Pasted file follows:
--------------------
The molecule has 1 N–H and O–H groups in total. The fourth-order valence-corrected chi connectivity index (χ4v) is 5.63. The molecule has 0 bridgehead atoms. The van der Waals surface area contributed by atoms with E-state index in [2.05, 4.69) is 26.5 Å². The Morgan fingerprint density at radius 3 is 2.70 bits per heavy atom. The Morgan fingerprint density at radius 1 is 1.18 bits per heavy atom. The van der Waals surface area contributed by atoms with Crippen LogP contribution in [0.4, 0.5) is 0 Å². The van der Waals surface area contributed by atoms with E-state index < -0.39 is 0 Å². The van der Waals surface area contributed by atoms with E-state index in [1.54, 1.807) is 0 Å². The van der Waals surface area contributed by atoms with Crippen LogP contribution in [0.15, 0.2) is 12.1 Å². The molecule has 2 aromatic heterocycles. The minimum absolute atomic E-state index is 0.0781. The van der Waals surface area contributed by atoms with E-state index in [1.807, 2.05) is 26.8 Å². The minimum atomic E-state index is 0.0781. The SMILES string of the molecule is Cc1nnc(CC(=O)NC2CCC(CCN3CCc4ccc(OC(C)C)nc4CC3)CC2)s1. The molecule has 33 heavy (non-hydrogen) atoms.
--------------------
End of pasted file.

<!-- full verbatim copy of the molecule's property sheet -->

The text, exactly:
The molecule has 1 N–H and O–H groups in total. The fourth-order valence-corrected chi connectivity index (χ4v) is 5.63. The molecule has 0 bridgehead atoms. The van der Waals surface area contributed by atoms with E-state index in [2.05, 4.69) is 26.5 Å². The Morgan fingerprint density at radius 3 is 2.70 bits per heavy atom. The Morgan fingerprint density at radius 1 is 1.18 bits per heavy atom. The van der Waals surface area contributed by atoms with Crippen LogP contribution in [0.4, 0.5) is 0 Å². The van der Waals surface area contributed by atoms with E-state index < -0.39 is 0 Å². The van der Waals surface area contributed by atoms with E-state index in [1.54, 1.807) is 0 Å². The van der Waals surface area contributed by atoms with Crippen LogP contribution in [0.15, 0.2) is 12.1 Å². The molecule has 2 aromatic heterocycles. The minimum absolute atomic E-state index is 0.0781. The van der Waals surface area contributed by atoms with E-state index in [1.807, 2.05) is 26.8 Å². The minimum atomic E-state index is 0.0781. The SMILES string of the molecule is Cc1nnc(CC(=O)NC2CCC(CCN3CCc4ccc(OC(C)C)nc4CC3)CC2)s1. The molecule has 33 heavy (non-hydrogen) atoms.